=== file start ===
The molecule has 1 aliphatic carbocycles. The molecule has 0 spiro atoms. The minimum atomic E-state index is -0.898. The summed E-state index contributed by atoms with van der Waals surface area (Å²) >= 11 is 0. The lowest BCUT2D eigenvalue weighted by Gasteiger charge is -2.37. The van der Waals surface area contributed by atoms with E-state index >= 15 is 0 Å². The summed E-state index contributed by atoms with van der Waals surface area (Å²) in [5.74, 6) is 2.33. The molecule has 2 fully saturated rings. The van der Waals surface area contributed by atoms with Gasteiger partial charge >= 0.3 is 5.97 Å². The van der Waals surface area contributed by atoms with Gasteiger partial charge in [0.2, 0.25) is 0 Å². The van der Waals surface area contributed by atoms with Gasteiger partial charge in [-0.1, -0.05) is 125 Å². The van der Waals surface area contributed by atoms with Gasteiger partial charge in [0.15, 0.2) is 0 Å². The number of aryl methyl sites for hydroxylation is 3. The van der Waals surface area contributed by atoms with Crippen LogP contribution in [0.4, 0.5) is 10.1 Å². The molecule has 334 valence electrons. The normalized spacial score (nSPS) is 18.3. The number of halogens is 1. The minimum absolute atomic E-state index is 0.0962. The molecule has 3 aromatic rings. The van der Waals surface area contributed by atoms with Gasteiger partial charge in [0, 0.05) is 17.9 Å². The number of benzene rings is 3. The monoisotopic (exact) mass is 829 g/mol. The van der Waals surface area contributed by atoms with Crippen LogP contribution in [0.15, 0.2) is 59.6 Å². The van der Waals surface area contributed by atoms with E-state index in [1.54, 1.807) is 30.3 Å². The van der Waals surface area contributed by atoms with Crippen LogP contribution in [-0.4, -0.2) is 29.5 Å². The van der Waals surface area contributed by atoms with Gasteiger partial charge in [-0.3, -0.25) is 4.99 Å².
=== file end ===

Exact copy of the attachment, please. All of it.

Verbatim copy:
The molecule has 1 aliphatic carbocycles. The molecule has 0 spiro atoms. The minimum atomic E-state index is -0.898. The summed E-state index contributed by atoms with van der Waals surface area (Å²) >= 11 is 0. The lowest BCUT2D eigenvalue weighted by Gasteiger charge is -2.37. The van der Waals surface area contributed by atoms with E-state index >= 15 is 0 Å². The summed E-state index contributed by atoms with van der Waals surface area (Å²) in [5.74, 6) is 2.33. The molecule has 2 fully saturated rings. The van der Waals surface area contributed by atoms with Gasteiger partial charge >= 0.3 is 5.97 Å². The van der Waals surface area contributed by atoms with Gasteiger partial charge in [0.2, 0.25) is 0 Å². The van der Waals surface area contributed by atoms with Gasteiger partial charge in [-0.1, -0.05) is 125 Å². The van der Waals surface area contributed by atoms with Gasteiger partial charge in [0.15, 0.2) is 0 Å². The number of aryl methyl sites for hydroxylation is 3. The van der Waals surface area contributed by atoms with Crippen LogP contribution in [0.4, 0.5) is 10.1 Å². The molecule has 334 valence electrons. The normalized spacial score (nSPS) is 18.3. The number of halogens is 1. The minimum absolute atomic E-state index is 0.0962. The molecule has 3 aromatic rings. The van der Waals surface area contributed by atoms with Gasteiger partial charge in [0, 0.05) is 17.9 Å². The number of benzene rings is 3. The monoisotopic (exact) mass is 829 g/mol. The van der Waals surface area contributed by atoms with Crippen LogP contribution in [0.15, 0.2) is 59.6 Å². The van der Waals surface area contributed by atoms with E-state index in [1.54, 1.807) is 30.3 Å². The van der Waals surface area contributed by atoms with Crippen LogP contribution in [-0.4, -0.2) is 29.5 Å². The van der Waals surface area contributed by atoms with Gasteiger partial charge in [-0.3, -0.25) is 4.99 Å².